UK legislation places an obligation on licensed manufacturers, distributors and importers of medicinal products to exercise control over the distribution chain to ensure that the medicinal products are handled, stored and distributed under the necessary conditions to avoid deterioration of the products.
The Royal Pharmaceutical Society of Great Britain's code of ethics and standards and practice guidance provides guidance to UK registered pharmacists on the storage of medicines under controlled temperatures.
John Mann: To ask the Secretary of State for Health what plans he has to ensure that biological drugs brought into the UK by parallel importers maintain their temperature integrity during transport. 
Ms Blears: United Kingdom legislation places an obligation on licensed distributors and importers of medicinal products to exercise control over the distribution chain, to ensure that the medicinal products are handled, stored and distributed under the necessary conditions to avoid deterioration of the products
Inspectors from the Medicines Control Agency (MCA) inspect parallel importers in the UK at regular intervals. The inspectors review records relating to the maintenance of temperature integrity during transportation of the imported products to ensure that they have not been exposed to unacceptable conditions.
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John Mann: To ask the Secretary of State for Health what plans he has to compel pharmaceutical companies who manufacture biological drugs to ensure their delivery to patients maintain the drugs within recognised safe temperatures at all times.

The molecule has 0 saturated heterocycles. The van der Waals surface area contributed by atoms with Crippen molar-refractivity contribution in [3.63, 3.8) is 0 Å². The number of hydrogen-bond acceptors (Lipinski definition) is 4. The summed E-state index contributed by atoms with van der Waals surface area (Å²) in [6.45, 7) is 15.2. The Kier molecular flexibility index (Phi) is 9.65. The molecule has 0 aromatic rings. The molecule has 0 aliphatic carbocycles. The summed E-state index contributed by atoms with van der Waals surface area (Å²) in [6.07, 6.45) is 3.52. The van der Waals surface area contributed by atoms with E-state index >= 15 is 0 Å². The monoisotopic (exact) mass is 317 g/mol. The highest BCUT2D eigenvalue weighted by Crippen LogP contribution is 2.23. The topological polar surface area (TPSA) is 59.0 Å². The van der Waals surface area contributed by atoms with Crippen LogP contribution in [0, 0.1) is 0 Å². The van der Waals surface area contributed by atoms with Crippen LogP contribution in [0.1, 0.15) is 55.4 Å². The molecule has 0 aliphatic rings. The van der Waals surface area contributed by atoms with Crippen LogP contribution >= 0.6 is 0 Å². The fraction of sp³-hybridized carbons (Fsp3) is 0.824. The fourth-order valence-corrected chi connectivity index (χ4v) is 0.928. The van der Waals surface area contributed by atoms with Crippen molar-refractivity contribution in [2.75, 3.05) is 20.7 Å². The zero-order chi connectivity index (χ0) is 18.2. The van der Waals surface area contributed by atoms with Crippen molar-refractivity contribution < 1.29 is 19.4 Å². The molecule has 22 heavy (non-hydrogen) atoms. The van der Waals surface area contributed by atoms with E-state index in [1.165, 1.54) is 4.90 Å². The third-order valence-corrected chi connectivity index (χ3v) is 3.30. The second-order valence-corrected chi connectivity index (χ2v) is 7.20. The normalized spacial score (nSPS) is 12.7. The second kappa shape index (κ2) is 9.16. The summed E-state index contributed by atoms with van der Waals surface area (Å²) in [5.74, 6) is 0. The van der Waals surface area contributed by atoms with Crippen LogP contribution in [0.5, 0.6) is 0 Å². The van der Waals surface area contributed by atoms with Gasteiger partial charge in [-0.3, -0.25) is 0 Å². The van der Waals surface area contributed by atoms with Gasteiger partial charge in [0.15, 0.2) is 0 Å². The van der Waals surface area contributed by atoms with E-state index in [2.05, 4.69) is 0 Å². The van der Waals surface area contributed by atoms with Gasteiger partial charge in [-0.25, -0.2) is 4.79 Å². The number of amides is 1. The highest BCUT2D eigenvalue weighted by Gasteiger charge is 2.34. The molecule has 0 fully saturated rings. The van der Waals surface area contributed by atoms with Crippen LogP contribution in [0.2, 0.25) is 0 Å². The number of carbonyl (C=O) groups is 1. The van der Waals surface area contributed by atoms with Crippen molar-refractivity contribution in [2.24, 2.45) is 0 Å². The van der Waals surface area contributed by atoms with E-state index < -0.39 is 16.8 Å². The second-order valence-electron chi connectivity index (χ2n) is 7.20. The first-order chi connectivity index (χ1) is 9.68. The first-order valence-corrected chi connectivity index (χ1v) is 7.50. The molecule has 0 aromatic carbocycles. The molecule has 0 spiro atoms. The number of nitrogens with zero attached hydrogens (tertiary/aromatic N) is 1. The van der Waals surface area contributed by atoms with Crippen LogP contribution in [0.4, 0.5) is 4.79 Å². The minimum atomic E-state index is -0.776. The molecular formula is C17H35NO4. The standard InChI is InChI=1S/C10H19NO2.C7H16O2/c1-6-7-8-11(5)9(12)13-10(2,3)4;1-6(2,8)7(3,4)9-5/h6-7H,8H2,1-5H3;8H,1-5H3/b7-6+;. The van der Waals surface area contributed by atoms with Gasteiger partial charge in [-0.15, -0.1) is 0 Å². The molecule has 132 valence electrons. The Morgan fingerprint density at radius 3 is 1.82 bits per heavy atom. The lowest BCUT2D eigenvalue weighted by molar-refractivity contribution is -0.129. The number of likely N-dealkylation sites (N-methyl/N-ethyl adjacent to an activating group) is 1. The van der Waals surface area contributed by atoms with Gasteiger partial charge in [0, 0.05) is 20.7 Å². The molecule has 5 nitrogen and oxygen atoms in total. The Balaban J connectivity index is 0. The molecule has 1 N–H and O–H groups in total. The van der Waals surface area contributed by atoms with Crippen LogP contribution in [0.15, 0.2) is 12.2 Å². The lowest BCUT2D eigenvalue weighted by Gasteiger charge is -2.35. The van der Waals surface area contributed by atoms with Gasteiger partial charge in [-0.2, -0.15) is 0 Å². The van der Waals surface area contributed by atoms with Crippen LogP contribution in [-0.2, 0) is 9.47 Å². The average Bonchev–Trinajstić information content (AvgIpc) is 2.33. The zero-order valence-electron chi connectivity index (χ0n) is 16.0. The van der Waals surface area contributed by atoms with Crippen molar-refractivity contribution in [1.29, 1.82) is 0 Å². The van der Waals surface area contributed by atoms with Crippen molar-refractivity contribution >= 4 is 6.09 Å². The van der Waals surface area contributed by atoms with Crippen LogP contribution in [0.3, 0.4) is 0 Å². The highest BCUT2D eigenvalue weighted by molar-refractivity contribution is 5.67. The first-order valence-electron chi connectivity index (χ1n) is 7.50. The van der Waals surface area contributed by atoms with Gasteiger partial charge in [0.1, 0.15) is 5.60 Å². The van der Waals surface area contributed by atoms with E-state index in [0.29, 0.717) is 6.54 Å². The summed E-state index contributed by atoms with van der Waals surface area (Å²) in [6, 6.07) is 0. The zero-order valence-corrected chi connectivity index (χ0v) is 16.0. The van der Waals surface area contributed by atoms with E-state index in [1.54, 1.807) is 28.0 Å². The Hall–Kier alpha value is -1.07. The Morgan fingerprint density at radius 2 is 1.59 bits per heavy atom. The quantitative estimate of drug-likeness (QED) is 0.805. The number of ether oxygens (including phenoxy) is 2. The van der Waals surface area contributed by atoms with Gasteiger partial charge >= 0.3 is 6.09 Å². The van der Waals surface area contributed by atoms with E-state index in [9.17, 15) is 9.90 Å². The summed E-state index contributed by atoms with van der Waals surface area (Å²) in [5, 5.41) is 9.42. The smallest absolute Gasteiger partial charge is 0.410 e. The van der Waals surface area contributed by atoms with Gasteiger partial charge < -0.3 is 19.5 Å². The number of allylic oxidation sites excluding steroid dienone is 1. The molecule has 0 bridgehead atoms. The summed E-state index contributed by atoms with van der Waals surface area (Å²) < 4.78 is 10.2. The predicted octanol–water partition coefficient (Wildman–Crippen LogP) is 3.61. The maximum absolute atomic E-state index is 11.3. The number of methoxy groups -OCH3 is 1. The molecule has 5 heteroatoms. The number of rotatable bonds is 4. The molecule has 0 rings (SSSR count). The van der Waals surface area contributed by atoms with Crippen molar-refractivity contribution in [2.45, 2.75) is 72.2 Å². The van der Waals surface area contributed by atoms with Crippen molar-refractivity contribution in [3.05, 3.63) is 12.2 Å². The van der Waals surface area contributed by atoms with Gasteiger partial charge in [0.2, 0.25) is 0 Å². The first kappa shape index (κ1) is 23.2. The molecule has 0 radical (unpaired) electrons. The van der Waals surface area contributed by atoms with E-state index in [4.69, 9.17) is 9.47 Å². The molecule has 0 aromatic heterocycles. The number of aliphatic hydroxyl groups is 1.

Ms Blears: United Kingdom legislation places an obligation on licensed manufacturers and wholesale distributors of medicinal products to exercise control over the distribution chain to ensure that the medicinal products are handled, stored and distributed under the necessary conditions to avoid deterioration of the products.
Inspectors from the Medicines Control Agency (MCA) inspect manufacturers and distributors of medicines at regular intervals to ensure that they meet the statutory requirements concerning the maintenance of safe and appropriate storage and transportation temperatures of medicines.
Manufacturers and distributors who fail to comply with statutory requirements may be subject to formal action by the MCA in order to protect public health. This can include suspension or revocation of the manufacturing and/or wholesale distribution authorisations.